Once upon a time, in the state of Tennessee, there lived a bunch of shaggy misfits that went by the name of Kings of Leon. Each one related, they roamed around like some grungy, anti-establishment version of the Osmonds, with long hair, beards and riffs. Such beautiful, face melting riffs. With each album they grew stronger and more universally recognised. As the audiences grew the hair shortened, and along with a new clean-cut image came a cleaner sound and eventually an album that exploded across the world with its new pop appeal, abandoning those old fans to stroke their whiskey soaked beards in the dark…
Kings Of Leon, currently one of the world’s most beloved bands, return this month with their fifth studio album Come Around Sundown, and it is everything you hoped it would be. Like the last album Only By The Night (you may have heard of it, it was the Chlamydia of the music industry), Jacquire King’s production is astounding. Unlike the last album however, the raw essence of the instruments has been intentionally retained within the crisp sound, and it’s probably the best thing you’ll hear through headphones this year.
The album’s first single, Radioactive, is the second track and it is so much more effective in the context of the album, providing a nice change in tempo after the album’s downbeat opener. As the record produces it gets better and better, reintroducing the epic grandeur of the last record, only this time approaching it from a harder, somewhat less housewife-friendly direction. Come Around Sundown is very much a mature and experienced return to the appropriately named Youth and Young Manhood. Kings Of Leon have grown as both songwriters and as people, finally finding a balance between the reckless juvenility of their earlier work, and the flowery niceties of their recent material.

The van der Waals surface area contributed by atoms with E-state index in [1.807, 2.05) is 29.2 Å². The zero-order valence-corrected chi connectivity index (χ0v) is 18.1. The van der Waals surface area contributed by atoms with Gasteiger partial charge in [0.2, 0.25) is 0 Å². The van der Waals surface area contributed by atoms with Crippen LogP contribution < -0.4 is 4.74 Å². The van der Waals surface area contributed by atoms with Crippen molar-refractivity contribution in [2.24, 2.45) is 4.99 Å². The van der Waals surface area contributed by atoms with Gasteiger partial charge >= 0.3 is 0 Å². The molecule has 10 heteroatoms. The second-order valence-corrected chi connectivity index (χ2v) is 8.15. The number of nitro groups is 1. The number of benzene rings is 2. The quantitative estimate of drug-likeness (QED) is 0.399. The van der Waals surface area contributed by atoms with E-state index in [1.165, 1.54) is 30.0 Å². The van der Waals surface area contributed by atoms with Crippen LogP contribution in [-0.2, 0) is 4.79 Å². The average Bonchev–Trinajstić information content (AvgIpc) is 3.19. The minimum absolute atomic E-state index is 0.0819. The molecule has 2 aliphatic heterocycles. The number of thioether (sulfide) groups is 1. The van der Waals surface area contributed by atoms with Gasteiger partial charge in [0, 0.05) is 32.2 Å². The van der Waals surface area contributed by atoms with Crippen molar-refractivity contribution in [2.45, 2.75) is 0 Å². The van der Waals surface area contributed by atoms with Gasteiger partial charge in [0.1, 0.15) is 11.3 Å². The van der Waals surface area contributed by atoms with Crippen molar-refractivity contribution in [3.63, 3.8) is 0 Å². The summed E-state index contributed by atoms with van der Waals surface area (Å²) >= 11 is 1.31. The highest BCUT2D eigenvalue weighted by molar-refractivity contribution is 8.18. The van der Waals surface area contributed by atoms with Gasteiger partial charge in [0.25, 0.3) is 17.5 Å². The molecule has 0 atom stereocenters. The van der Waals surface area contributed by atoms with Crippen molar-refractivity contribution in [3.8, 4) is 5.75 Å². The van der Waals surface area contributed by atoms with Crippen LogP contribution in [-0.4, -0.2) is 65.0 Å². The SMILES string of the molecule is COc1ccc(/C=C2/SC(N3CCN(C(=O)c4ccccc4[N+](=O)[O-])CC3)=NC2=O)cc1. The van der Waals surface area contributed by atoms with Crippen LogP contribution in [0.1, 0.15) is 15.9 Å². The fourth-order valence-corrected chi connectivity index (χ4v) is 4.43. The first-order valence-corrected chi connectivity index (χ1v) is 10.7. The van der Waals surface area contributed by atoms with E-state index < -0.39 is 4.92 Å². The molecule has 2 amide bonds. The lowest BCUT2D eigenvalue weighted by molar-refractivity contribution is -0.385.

There are a couple of tracks that would have been at home on the last record, particularly The Immortals and opening track The End, but there are some truly unexpected surprises too, such as May, an old-timely love ballad. The album goes on to blend a variety of nostalgic genres, utilising pop, rock and roll, blues, a fuzzy hint of grunge and, most importantly, like the prodigal sons they’ve returned to the dusty sounds of the deep south, this time approaching it as men. By flirting with country and western they’ve managed to create an updated version of The Eagles and Lynyrd Skynyrd, most notably in the appropriately titled Back Down South.
To make a couple of great consecutive albums is a rare and special thing. Kings Of Leon have added a fifth to their discography. Come Around Sundown is brilliant.